By contrast, Medicare Part B is a program that covers outpatient services.6
Those services can be provided both outside of a hospital setting, such as at a doctor’s office, or within a hospital.
The Centers for Medicare & Medicaid Services (“CMS”), a department of HHS that administers Medicare, defines a hospital outpatient as “a person who has not been admitted to the hospital as an inpatient” but receives services from the hospital.7
One form of outpatient services is referred to as “observation services.”8
Observation services “include ongoing short term treatment, assessment, and reassessment before a decision can be made whether patients will require further treatment as hospital inpatients” or can be discharged.9
Observation services may include the same services that are also provided to inpatients.10
Unlike Part A, Part B is a supplemental program for which Medicare beneficiaries must pay a monthly premium in order to participate.11
Part B beneficiaries who receive observation services in a hospital must make a copayment of 20% of the cost of the services.12
Part B beneficiaries receiving observation services, in contrast to inpatients covered under Part A, are also responsible for the cost of self-administered medications and any SNF care following hospitalization.13
After a hospital treats a Medicare beneficiary, it submits a claim for reimbursement to Medicare.
If a hospital admits a beneficiary as an inpatient but Medicare believes that person should not have been formally admitted, Medicare will not reimburse the hospital under Part A.
If Medicare initially reimburses the hospital, but upon further review, finds the admission to have been erroneous, Medicare will seek to recover its payment from the hospital.14
A hospital can bill Medicare for observation services provided to a Part B beneficiary only after a physician has entered a formal observation order.
Thus, if a hospital admits a patient as an inpatient and is later denied reimbursement by Medicare, it cannot reclassify the care provided to the patient as observation services and re-bill Medicare under Part B.15
Medicare has historically reimbursed hospitals at a higher average rate for Part A inpatient claims than for Part B observation services claims.
In reviewing a hospital’s reimbursement submissions, CMS utilizes various private contractors to ensure that the claims are properly supported and payable under Medicare guidelines—that is, that a physician’s order meets the coverage requirements for payment.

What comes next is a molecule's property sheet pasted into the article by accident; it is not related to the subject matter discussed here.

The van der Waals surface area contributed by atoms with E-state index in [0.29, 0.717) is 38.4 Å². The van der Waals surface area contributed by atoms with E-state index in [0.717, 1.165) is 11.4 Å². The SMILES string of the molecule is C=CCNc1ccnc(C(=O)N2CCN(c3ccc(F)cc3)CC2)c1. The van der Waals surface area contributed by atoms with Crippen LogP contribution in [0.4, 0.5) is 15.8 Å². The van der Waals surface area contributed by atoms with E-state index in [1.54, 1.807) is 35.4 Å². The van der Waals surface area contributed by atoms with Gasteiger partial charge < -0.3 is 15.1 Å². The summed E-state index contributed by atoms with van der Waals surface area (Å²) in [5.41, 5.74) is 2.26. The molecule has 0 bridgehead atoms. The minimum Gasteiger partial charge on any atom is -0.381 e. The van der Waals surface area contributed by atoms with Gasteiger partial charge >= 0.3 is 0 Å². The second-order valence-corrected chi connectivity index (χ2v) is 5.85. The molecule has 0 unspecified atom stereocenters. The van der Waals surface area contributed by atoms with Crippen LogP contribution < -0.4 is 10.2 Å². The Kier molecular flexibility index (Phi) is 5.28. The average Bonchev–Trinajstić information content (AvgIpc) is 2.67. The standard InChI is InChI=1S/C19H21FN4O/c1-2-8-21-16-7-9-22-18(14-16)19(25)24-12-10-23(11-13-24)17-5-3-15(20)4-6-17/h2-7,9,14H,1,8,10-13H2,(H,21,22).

In addition to their own clinical judgment, contractors may use commercial screening tools, manuals, or software, setting forth criteria for inpatient admissions, to identify claims for further review and to focus their efforts.
And as a result of such reviews, CMS may subject hospitals to audits concerning their billing practices and may recoup past improper payments.
Additionally, a hospital’s inpatient claims can also be investigated by HHS’s Office of the Inspector General and even by the Department of Justice.
Finally, hospitals, but not plaintiff class members who, because of their reclassification never have a Part A claim submitted on their behalf to Medicare, may administratively appeal the denial of Part A reimbursement claims through a multi-level appeal system if CMS determines that an inpatient admission did not meet the criteria for Part A payment.16
II. Classification Procedures
During the class period, January 1, 2009 to date, guidance from CMS regarding who should be admitted as an inpatient in order to receive Part A coverage changed.
Prior to 2013, CMS directed that “[p]hysicians should use a 24-hour period as a benchmark, i.e., they should order [inpatient] admission for patients who are expected to need hospital care for 24 hours or more, and treat other patients on an outpatient basis.”17
Physicians were also advised that “the decision to admit a patient is a complex medical judgment” and were instructed to consider a number of factors, including “the patient’s medical history and current medical needs, the types of facilities available to inpatients and to outpatients, the hospital’s by-laws and admissions policies, and the relative appropriateness of treatment in each setting.”18